A beginner's guide to choosing the right interfacing for your fabric

A beginner's guide to choosing the right interfacing for your fabric

If you're new to sewing, you may be wondering what interfacing is and how to choose the right one for your fabric. Interfacing is a material that is added to fabric to provide structure, support, and stability to the garment. It is used for collars, cuffs, waistbands, and other areas that need to hold their shape. In this post, we will guide you through the process of choosing the right interfacing for your fabric.

Sew-In or Fusible Interfacing

The first decision you need to make is whether to choose sew-in or fusible interfacing.

Fusible interfacing is the easiest to use as it has a glued backing that bonds to your fabric when you iron it on. However, it may not work on all fabrics, such as textured fabrics, furs, velvets, and fabrics that can't be ironed.

For these types of fabrics, a sew-in interfacing would be a better choice. You would stitch this into the main fabric just like another layer of fabric. The stitches hold it in place. This type of interfacing gives more of a natural shape compared to the iron on as it doesn’t bond to the fabric so keeps its shape.

Woven or Non-Woven Interfacing

The next decision you need to make is whether to choose woven or non-woven interfacing.

Non-woven interfacing is made by bonding fibres together and can be cut in any direction without unravelling. It can be used for most fabrics, except stretch fabrics.

Woven interfacing has a lengthwise and crosswise grain, just like normal woven fabric. When using woven interfacing, make sure the grain lines are going in the same direction as your fabric to allow for stretch or give in the garment.

Knit Interfacing

Another type of interfacing is knit interfacing. It is made by knitting fibres together and has more give and stretch than woven interfacing. It is ideal for use with stretch fabrics like jersey.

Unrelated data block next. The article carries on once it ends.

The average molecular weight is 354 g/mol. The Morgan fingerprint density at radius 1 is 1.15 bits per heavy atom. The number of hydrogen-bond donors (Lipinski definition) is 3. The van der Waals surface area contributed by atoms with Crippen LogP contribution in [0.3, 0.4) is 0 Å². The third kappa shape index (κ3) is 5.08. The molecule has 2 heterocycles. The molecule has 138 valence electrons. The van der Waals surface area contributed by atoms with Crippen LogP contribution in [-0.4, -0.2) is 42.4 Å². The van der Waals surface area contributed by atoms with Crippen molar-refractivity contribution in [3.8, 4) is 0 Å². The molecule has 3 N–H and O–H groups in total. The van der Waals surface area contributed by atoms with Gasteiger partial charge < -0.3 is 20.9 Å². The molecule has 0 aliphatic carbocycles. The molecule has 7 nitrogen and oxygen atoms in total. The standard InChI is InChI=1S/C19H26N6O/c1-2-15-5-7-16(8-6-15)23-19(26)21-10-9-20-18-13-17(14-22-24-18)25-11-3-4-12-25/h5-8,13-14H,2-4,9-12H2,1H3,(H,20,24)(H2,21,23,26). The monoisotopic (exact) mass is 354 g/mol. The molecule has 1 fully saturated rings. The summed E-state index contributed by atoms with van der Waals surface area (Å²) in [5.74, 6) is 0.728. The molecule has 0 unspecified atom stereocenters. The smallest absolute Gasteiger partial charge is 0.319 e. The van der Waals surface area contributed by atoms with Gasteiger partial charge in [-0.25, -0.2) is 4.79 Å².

Choosing the Weight of Interfacing

The weight of the interfacing is also an important consideration. The weight should match the weight of the fabric or be a bit lighter. If the interfacing is too heavy, it will change the natural structure of the fabric. If the fabric is very lightweight, a second layer of the fabric can be used as interfacing.

Colour of Interfacing

Finally, consider the colour of the interfacing. It comes in dark shades like black and grey, as well as light colours like white and cream. Match the colour of the interfacing to your fabric so that it won't be visible from the outside.

In conclusion, choosing the right interfacing for your fabric can make all the difference in the outcome of your project. Consider the type of interfacing, weight, and colour to ensure that your garment looks and feels great. With these tips in mind, you'll be well on your way to mastering the art of sewing.

8th March 2023

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